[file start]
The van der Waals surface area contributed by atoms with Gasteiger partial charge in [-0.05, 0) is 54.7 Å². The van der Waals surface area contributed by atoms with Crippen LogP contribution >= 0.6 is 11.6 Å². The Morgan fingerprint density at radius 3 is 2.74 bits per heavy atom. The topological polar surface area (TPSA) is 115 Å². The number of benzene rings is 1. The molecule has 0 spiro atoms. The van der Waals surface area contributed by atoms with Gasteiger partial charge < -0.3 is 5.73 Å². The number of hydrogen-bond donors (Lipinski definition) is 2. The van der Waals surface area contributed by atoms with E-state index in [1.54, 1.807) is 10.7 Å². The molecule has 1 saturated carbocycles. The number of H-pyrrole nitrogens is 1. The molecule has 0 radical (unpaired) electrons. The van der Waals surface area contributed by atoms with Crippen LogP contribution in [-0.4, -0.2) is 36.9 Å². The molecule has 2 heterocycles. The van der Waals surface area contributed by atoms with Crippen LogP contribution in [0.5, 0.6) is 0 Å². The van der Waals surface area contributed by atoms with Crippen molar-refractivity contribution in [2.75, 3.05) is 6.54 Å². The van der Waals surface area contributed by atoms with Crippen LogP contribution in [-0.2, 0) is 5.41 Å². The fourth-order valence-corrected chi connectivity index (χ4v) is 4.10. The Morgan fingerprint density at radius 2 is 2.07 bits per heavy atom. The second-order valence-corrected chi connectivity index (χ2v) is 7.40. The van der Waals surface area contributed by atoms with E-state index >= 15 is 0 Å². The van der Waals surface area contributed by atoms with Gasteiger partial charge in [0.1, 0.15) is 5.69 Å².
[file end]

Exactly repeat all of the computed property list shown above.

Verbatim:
The van der Waals surface area contributed by atoms with Gasteiger partial charge in [-0.05, 0) is 54.7 Å². The van der Waals surface area contributed by atoms with Crippen LogP contribution >= 0.6 is 11.6 Å². The Morgan fingerprint density at radius 3 is 2.74 bits per heavy atom. The topological polar surface area (TPSA) is 115 Å². The number of benzene rings is 1. The molecule has 0 spiro atoms. The van der Waals surface area contributed by atoms with Gasteiger partial charge < -0.3 is 5.73 Å². The number of hydrogen-bond donors (Lipinski definition) is 2. The van der Waals surface area contributed by atoms with E-state index in [1.54, 1.807) is 10.7 Å². The molecule has 1 saturated carbocycles. The number of H-pyrrole nitrogens is 1. The molecule has 0 radical (unpaired) electrons. The van der Waals surface area contributed by atoms with Crippen LogP contribution in [-0.4, -0.2) is 36.9 Å². The molecule has 2 heterocycles. The van der Waals surface area contributed by atoms with Crippen LogP contribution in [0.5, 0.6) is 0 Å². The van der Waals surface area contributed by atoms with Crippen molar-refractivity contribution in [2.75, 3.05) is 6.54 Å². The van der Waals surface area contributed by atoms with Crippen LogP contribution in [-0.2, 0) is 5.41 Å². The fourth-order valence-corrected chi connectivity index (χ4v) is 4.10. The Morgan fingerprint density at radius 2 is 2.07 bits per heavy atom. The second-order valence-corrected chi connectivity index (χ2v) is 7.40. The van der Waals surface area contributed by atoms with E-state index >= 15 is 0 Å². The van der Waals surface area contributed by atoms with Gasteiger partial charge in [0.1, 0.15) is 5.69 Å².